Building on the previous point, standardized tests force educators and students alike to focus on basic skills that can truly be utilized. Instead of narrowing the curriculum like most detractors argue, standardized examinations pull the focus to concepts and skills that are critical to the development of a student, particularly gearing him towards practical frameworks that can be applied in the work force. We all have our various strengths and weaknesses, and this rings true in education. If improperly managed, this can easily cause an imbalance where students who are good at one thing gravitate towards that only, and never learn skills that they need, despite not being as inclined to these skills. Standardized exams force students to study parts of their lessons that they might not be as inclined to, giving them a more well-rounded perspective on learning and on life. It also helps them find methodical ways to work through problems they would otherwise shy away from, which will prove to be very helpful once they are in the workplace.  The design of incentives for schools can be based partially upon the standardized-test performance of each school on a relative basis. For example, a state could choose to give more funding to schools who have shown distinct improvement based on these results. Or, it could help states pinpoint which schools need more help, with the test results serving as a litmus test as to performance. They could then determine whether these schools could perform better with more assistance.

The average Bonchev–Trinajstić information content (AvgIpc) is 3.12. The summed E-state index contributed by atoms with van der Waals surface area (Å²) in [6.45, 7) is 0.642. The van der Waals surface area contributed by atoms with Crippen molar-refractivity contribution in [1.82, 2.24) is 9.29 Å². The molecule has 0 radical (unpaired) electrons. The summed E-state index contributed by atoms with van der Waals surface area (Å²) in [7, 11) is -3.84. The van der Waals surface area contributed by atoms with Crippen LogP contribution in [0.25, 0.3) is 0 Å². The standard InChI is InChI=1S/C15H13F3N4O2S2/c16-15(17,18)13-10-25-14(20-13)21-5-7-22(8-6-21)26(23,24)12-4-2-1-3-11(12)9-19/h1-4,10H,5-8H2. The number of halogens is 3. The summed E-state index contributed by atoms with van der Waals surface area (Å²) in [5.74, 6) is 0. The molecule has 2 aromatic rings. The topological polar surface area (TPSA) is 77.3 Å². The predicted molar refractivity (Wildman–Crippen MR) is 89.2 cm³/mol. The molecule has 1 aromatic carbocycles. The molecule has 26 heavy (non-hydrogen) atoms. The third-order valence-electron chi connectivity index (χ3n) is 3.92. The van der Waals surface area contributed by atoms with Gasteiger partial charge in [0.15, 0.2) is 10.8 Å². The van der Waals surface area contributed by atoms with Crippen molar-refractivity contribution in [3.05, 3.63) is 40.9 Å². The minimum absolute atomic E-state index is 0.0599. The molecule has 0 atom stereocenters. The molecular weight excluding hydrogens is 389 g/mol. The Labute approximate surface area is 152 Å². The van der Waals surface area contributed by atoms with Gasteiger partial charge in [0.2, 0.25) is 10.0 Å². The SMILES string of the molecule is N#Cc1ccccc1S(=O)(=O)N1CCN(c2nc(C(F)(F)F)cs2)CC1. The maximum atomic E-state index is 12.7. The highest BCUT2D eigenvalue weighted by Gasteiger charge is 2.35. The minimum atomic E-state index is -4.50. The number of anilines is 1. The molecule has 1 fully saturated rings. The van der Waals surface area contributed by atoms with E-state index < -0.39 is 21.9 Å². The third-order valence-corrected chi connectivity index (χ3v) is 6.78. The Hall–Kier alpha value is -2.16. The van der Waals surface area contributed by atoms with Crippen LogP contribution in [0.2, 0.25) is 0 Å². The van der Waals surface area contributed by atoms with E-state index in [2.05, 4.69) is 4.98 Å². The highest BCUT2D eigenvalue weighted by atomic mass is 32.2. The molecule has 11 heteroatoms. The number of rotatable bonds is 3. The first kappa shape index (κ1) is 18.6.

Internally, each school can also use standardized testing to properly allocate their resources. If a certain department’s scores are significantly lower than that of the standard, then the teaching staff can be improved or learning programs can be designed to aid it. The main argument is that the amount of information provided by these standardized tests are significant enough to aid fair judgment when it comes to decisions on education. The information it provides promotes responsibility for all constituents involved (educational administrators, professors, students) in a clear, straightforward manner. Of course, the system is not perfect because there are a large number of factors to learning that cannot be quantified or standardized, but testing this way is an effective method of leveling the teaching platforms across states and improving the educational system.